In November 1528, almost a century before the Pilgrims landed at Plymouth Rock, the remnants of a Spanish expedition reached the Gulf Coast of Texas. By July 1536, eight years later, Alvar Núñez Cabeza de Vaca (c. 1490 - 1559) and three other survivors had walked 2,500 miles from Texas, across northern Mexico, to Sonora and ultimately to Mexico City. Cabeza de Vaca's account of this astonishing journey is now recognized as one of the great travel stories of all time and a touchstone of New World literature. But his career did not begin and end with his North American ordeal. Robin Varnum's biography, the first single-volume, cradle-to-grave account of the explorer's life in 80 years, tells the rest of the story.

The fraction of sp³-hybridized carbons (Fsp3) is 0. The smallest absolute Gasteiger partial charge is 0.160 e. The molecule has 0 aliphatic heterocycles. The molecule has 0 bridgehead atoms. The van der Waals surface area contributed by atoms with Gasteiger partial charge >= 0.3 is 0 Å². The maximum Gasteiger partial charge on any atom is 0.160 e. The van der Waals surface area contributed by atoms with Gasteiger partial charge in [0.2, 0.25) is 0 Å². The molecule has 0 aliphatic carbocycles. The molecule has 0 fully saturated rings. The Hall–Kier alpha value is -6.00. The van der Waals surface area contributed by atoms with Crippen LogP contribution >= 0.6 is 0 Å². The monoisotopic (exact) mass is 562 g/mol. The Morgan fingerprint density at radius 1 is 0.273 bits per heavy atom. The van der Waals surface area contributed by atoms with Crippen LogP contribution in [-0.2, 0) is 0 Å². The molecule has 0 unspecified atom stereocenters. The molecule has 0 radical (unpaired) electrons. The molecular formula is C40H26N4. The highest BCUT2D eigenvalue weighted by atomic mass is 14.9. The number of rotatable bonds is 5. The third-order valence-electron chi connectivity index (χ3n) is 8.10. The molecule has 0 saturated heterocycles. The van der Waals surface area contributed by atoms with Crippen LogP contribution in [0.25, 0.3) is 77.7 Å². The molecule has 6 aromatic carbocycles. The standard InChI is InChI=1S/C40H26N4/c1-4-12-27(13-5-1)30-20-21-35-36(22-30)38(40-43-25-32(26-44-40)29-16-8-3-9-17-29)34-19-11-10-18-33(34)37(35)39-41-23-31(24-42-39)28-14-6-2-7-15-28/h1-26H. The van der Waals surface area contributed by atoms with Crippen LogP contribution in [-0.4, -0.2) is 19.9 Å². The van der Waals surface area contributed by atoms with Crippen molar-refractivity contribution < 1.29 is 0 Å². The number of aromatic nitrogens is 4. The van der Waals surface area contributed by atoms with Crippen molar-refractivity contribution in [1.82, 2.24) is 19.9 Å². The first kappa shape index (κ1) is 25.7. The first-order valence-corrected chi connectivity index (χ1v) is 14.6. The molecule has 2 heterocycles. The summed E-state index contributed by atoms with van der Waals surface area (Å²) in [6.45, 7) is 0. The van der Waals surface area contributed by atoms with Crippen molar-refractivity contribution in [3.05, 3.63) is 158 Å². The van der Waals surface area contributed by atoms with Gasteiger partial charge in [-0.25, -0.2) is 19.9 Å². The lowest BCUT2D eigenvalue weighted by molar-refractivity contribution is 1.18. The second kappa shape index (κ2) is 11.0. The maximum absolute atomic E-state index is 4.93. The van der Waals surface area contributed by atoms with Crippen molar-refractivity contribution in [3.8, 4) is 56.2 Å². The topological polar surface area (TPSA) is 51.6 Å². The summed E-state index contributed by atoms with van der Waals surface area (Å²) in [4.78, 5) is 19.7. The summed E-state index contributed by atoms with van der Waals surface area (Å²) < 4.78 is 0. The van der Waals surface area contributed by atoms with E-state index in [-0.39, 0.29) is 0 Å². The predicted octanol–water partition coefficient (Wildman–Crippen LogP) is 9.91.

During Cabeza de Vaca's peregrinations through the American Southwest, he lived among and interacted with various Indian groups. When he and his non-Indian companions finally reconnected with Spaniards in northern Mexico, he was horrified to learn that his compatriots were enslaving Indians there. In Río de La Plata he tried to keep his men from robbing the Indians, enslaving them, or exploiting them sexually - policies that caused grumbling among the troops. When Cabeza de Vaca's men mutinied, he was sent back to Spain in chains to stand trial before the Royal Council of the Indies.